Angry dairy farmers struggle with crashing milk prices

Consumers have been enjoying the lowest supermarket prices for milk in years, but dairy farmers are so frustrated that some have urged their colleagues to pour out millions of gallons of their product.

Plans floated by a group of California dairies to dump the milk from 2 million cows last weekend fizzled. But there's growing support in the milk business for strong intervention to calm the industry's increasingly steep cycles of boom and bust.

"Each wreck has gotten more violent," said Geoffrey Vanden Heuvel, a Chino-area dairyman and vice president of the Milk Producers Council, a farmers group.

A run of high prices in 2007 and much of 2008 set up today's crash. For a while, a booming export market guzzled all the milk America's cows could make. Farmers expanded, swelling the national dairy herd to 9.3 million cows and yielding a record 22 billion gallons of milk in 2008.

When the economy faltered, though, so did dairy demand. Overseas markets for milk powder dried up. Pizza chains bought less mozzarella.

U.S. consumers are drinking slightly more milk than a year ago, but it hasn't been enough to offset the slowdown in other products. A record 914 million pounds of cheese filled the nation's cold storage warehouses at the end of April.

The nation's cows, meanwhile, kept making milk. Oversupply drove the California farm price of bottling milk down 35 percent in one month. Since February, California dairies have been losing 50 cents or more on every gallon of milk they produce, according to state figures.

Wholesale milk prices in California are tied more closely to commodity markets than prices elsewhere in the nation, so dairy farmers here were the first hit by the collapse.

The dairy industry is by far the biggest agricultural sector in the state, with farm sales last year of roughly $7 billion.

Milk prices are only a few pennies a gallon lower than in 2006. But the cost of corn and hay for feed – a dairy's biggest expense – has gone up substantially since then, making the current crash more painful.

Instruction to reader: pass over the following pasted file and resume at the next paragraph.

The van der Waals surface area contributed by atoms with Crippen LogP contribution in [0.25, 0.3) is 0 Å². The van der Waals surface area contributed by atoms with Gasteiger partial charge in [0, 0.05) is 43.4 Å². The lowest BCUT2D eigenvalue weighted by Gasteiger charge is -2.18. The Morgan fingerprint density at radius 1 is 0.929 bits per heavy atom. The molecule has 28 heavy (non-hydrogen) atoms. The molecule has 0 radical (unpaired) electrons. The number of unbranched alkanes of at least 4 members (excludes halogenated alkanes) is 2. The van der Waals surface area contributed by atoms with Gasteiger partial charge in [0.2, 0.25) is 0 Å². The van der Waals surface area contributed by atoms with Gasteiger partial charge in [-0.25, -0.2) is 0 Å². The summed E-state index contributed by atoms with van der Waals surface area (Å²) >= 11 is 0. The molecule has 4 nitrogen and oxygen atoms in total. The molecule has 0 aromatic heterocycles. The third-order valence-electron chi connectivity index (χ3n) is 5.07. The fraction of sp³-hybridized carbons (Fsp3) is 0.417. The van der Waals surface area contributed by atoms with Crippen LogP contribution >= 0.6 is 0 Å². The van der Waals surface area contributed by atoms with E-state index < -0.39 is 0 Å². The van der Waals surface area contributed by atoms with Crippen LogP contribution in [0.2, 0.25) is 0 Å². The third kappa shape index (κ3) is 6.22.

"I've seen the ups and downs, but I've never seen it like this," said George Simoes, 57, a second-generation dairy farmer south of Elk Grove.

Some say consolidation in the industry in recent decades has made the market more volatile. Bigger farms tend to have the money and ambition to grow rapidly in good times.

National dairy groups and the federal government have tried to ease the current oversupply. A farmer-funded herd-reduction program launched this month is sending 103,000 dairy cows to slaughter. Most will become hamburger.

Many dairy processors are paying farmers a reduced amount for milk above a set volume. The U.S. Department of Agriculture has been buying large amounts of milk powder at taxpayer-supported prices since December. Last week, the agency said it would subsidize bulk exports of milk powder, butter and cheese.

So far, though, nothing's having much effect on prices.

The crisis is pushing the fractious dairy sector into discussions about ways to avert this sort of glut in the future.

One plan, pushed by Vanden Heuvel's group and others, would fine dairies that grew faster than a set rate – 2 percent or 3 percent annually – and give the proceeds to farms that grew less, or not at all.

"It can knock down the peaks and fill in the valleys" of the price cycle, said Mark Stephenson, a Cornell University dairy market expert.

Average retail prices for milk, in theory, would rise only slightly – a few cents a gallon – he said.

Stephenson said nothing like it has been tried for an ag giant like dairy.

For now, the odds of such a plan being adopted nationally appear low. Congress would likely have to approve it, and experts doubt the industry can reach and hold a consensus long enough to sustain a bill.

Many farmers don't want to handicap their long-term expansion plans, said Leslie Butler, a dairy economist at the University of California, Davis. Others worry that some farmers would cheat the system.

Furthermore, Butler said, California dairies tend to be among the most efficient and best-capitalized in the nation. That means they have a better chance to survive until prices rebound – and less incentive to push for change.

Simoes, who with his son and six employees milks about 500 cows, expects to outlast the downturn. He didn't expand and take on new debt in the last boom. And he has kept his herd small enough that he can grow 85 percent of the alfalfa and corn his cows eat, insulating him from feed-price swings.

Still, Simoes said he'd support a policy to level out the milk market's cycles.

"I'd be 100 percent for something like that," he said. "I don't want to grow."

And he doesn't like the strain yo-yo prices put on the industry.

"We're losing good dairymen, good folks that have been working in this business all their lives," he said.